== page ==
In vitro systems for studying epithelial transport of macromolecules

Citations of this article
Mendeley users who have this article in their library.

You may have access to this PDF.


Summary: Biological barriers, typically, represented by epithelial tissues are the main hindrance against uncontrolled uptake of a variety of substances. However, the delivery across a biological barrier is a crucial factor in the development of drugs. As the permeability of macromolecular drugs is very limited, new delivery strategies have to be developed and further improved. Thereby, nanoparticle carriers offer an enormous potential for the controlled delivery of active substances into the organism. Besides an intensive study for the reason of risk assessment and toxicology, the possible transport enhancement caused by nanoparticles must be quantified. A powerful tool for these studies is in vitro cell culture models imitating the more complex in vivo situation under controlled conditions. We use polyethylenimine as model enhancer mimicking toxicological effects and altered barrier function in the epithelial in vitro model, Calu-3. Cytotoxicity assays based on different mechanisms and transport properties of a low-permeability marker with and without delivery enhancer are described. © 2009 Humana Press.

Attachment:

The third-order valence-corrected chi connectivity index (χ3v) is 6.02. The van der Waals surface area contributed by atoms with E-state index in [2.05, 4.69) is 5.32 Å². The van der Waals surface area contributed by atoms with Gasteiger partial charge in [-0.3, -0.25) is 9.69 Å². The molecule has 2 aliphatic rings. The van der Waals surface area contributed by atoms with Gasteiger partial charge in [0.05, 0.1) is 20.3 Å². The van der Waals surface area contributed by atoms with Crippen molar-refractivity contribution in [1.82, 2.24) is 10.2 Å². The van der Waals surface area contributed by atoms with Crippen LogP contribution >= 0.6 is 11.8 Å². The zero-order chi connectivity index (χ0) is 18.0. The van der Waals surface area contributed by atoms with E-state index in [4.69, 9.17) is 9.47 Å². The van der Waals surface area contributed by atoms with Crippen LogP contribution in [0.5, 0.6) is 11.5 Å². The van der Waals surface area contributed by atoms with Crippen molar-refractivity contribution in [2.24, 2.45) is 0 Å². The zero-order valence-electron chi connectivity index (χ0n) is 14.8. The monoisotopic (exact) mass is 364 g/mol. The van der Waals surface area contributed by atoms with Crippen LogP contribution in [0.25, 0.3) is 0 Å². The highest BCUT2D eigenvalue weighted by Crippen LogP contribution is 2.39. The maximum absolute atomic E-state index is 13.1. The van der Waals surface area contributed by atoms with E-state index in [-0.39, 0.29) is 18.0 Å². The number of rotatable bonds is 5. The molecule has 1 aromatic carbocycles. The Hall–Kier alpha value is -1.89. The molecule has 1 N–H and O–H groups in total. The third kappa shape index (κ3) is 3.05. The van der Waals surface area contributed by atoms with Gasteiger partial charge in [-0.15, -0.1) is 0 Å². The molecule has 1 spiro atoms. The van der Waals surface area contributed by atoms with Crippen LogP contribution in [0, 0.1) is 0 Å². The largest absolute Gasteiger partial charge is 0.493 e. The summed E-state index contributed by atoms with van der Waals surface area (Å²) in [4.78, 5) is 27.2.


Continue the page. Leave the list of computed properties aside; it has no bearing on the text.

Daum, N., Neumeyer, A., Wahl, B., Bur, M., & Lehr, C. M. (2009). In vitro systems for studying epithelial transport of macromolecules. Methods in Molecular Biology, 480, 151–164.

Register to see more suggestions

Mendeley helps you to discover research relevant for your work.

Already have an account?

Save time finding and organizing research with Mendeley

Sign up for free